MIT researchers calculate river networks’ movement across a landscape.
The System Design and Management program (SDM) has announced that Professor Thomas P. Hughes of the University of Pennsylvania will speak on "Open System Building: Boston Central Artery/Tunnel" on Friday, Oct. 30 at 4pm in Rm 9-057 (the LiNC Room).
This is his second public lecture in the program's annual Distinguished Lectures Series on Complex Systems. Seating is limited, but the presentation will be shown on MIT cable TV.
Professor Hughes is the Mellon Professor Emeritus of the History and Sociology of Science at Penn. In his most recent book, Rescuing Prometheus, he presents a radically different view of the accomplishments of four large systems projects, including Boston's Central Artery/Tunnel and ARPANET, the original information superhighway created by the Defense Department.
Professor Hughes believes that the emphasis on systems thinking in these kinds of projects has transformed approaches to large-scale problems by marshaling technological and human resources in ways never imagined just a few decades ago.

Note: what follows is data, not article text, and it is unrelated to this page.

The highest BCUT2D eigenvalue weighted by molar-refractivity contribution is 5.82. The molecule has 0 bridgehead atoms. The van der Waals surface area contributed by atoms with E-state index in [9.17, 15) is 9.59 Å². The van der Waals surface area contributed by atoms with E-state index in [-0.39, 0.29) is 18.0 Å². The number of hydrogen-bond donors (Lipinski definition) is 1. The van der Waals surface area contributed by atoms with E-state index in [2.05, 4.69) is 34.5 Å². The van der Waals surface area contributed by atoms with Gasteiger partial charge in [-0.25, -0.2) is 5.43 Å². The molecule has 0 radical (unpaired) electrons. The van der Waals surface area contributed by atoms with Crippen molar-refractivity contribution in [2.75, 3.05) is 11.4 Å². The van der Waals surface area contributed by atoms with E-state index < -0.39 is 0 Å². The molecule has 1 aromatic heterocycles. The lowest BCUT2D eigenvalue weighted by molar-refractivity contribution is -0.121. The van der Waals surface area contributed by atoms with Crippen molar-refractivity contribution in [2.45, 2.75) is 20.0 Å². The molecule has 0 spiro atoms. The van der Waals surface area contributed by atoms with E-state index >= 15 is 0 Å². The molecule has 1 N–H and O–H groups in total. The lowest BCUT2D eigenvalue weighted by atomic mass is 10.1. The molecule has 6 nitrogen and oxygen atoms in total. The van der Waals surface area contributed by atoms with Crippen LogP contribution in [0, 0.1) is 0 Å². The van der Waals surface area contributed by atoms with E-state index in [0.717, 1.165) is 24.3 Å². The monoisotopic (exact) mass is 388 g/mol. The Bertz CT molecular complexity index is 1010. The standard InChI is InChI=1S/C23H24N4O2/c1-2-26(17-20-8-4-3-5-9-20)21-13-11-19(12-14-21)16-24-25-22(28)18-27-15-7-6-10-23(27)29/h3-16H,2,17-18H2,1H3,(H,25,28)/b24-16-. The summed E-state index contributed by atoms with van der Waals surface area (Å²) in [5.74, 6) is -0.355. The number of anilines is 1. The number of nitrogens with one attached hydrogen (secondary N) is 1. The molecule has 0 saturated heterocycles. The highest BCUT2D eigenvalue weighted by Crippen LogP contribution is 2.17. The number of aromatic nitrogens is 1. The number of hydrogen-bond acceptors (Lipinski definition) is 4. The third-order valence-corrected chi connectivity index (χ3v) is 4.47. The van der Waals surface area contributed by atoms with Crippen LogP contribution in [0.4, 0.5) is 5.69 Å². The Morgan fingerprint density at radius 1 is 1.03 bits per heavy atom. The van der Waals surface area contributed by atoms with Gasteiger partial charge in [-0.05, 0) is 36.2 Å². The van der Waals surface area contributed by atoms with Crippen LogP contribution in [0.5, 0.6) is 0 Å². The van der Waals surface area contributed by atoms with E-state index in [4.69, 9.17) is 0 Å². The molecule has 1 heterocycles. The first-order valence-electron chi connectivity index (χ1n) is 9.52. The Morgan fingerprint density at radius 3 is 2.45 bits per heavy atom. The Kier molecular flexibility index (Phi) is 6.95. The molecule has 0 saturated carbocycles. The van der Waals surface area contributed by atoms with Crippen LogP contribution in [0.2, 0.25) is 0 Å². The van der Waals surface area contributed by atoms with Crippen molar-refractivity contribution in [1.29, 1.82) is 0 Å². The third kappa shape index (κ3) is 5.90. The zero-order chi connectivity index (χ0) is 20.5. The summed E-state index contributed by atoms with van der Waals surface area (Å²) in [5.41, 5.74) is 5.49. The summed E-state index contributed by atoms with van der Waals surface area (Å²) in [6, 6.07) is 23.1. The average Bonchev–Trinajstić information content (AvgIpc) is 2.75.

SDM is MIT's first degree-granting program offered primarily at a distance. SDM enrolls high-potential engineering professionals from several of the nation's leading corporations. Now three years old, the program draws on faculty expertise in a wide range of fields.
Offered jointly by the School of Engineering and the Sloan School of Management, SDM permits students to complete a Master of Science in Engineering and Management in either a 13-month on-campus option or a 24-month hybrid on-campus/off-campus option that makes heavy use of videoconferencing and web-based instruction linked to work sites around the country.
A version of this article appeared in MIT Tech Talk on October 21, 1998.